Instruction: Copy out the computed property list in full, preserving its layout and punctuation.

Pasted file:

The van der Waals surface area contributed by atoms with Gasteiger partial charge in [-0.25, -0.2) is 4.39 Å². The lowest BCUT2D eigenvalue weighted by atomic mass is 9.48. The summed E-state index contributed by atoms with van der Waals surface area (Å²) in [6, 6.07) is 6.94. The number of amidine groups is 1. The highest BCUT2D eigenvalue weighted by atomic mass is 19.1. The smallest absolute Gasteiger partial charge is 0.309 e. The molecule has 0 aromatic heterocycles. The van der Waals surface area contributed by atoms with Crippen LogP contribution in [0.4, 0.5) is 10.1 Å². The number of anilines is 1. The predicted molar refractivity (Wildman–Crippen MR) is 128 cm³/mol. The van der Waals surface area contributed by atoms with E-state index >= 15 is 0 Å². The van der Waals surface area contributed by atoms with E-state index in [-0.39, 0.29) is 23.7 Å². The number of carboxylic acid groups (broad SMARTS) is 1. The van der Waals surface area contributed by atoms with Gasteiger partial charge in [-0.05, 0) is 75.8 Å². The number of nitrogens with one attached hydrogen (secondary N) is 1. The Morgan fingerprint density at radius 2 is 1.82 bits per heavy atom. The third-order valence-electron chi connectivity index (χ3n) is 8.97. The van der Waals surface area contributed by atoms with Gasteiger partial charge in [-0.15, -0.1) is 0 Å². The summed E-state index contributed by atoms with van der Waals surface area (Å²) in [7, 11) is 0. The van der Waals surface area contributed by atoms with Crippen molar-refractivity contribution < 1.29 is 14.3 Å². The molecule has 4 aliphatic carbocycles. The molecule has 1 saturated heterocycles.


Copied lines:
The van der Waals surface area contributed by atoms with Gasteiger partial charge in [-0.25, -0.2) is 4.39 Å². The lowest BCUT2D eigenvalue weighted by atomic mass is 9.48. The summed E-state index contributed by atoms with van der Waals surface area (Å²) in [6, 6.07) is 6.94. The number of amidine groups is 1. The highest BCUT2D eigenvalue weighted by atomic mass is 19.1. The smallest absolute Gasteiger partial charge is 0.309 e. The molecule has 0 aromatic heterocycles. The van der Waals surface area contributed by atoms with Crippen LogP contribution in [0.4, 0.5) is 10.1 Å². The number of anilines is 1. The predicted molar refractivity (Wildman–Crippen MR) is 128 cm³/mol. The van der Waals surface area contributed by atoms with E-state index >= 15 is 0 Å². The van der Waals surface area contributed by atoms with E-state index in [-0.39, 0.29) is 23.7 Å². The number of carboxylic acid groups (broad SMARTS) is 1. The van der Waals surface area contributed by atoms with Gasteiger partial charge in [-0.05, 0) is 75.8 Å². The number of nitrogens with one attached hydrogen (secondary N) is 1. The Morgan fingerprint density at radius 2 is 1.82 bits per heavy atom. The third-order valence-electron chi connectivity index (χ3n) is 8.97. The van der Waals surface area contributed by atoms with Gasteiger partial charge in [-0.15, -0.1) is 0 Å². The summed E-state index contributed by atoms with van der Waals surface area (Å²) in [7, 11) is 0. The van der Waals surface area contributed by atoms with Crippen molar-refractivity contribution < 1.29 is 14.3 Å². The molecule has 4 aliphatic carbocycles. The molecule has 1 saturated heterocycles.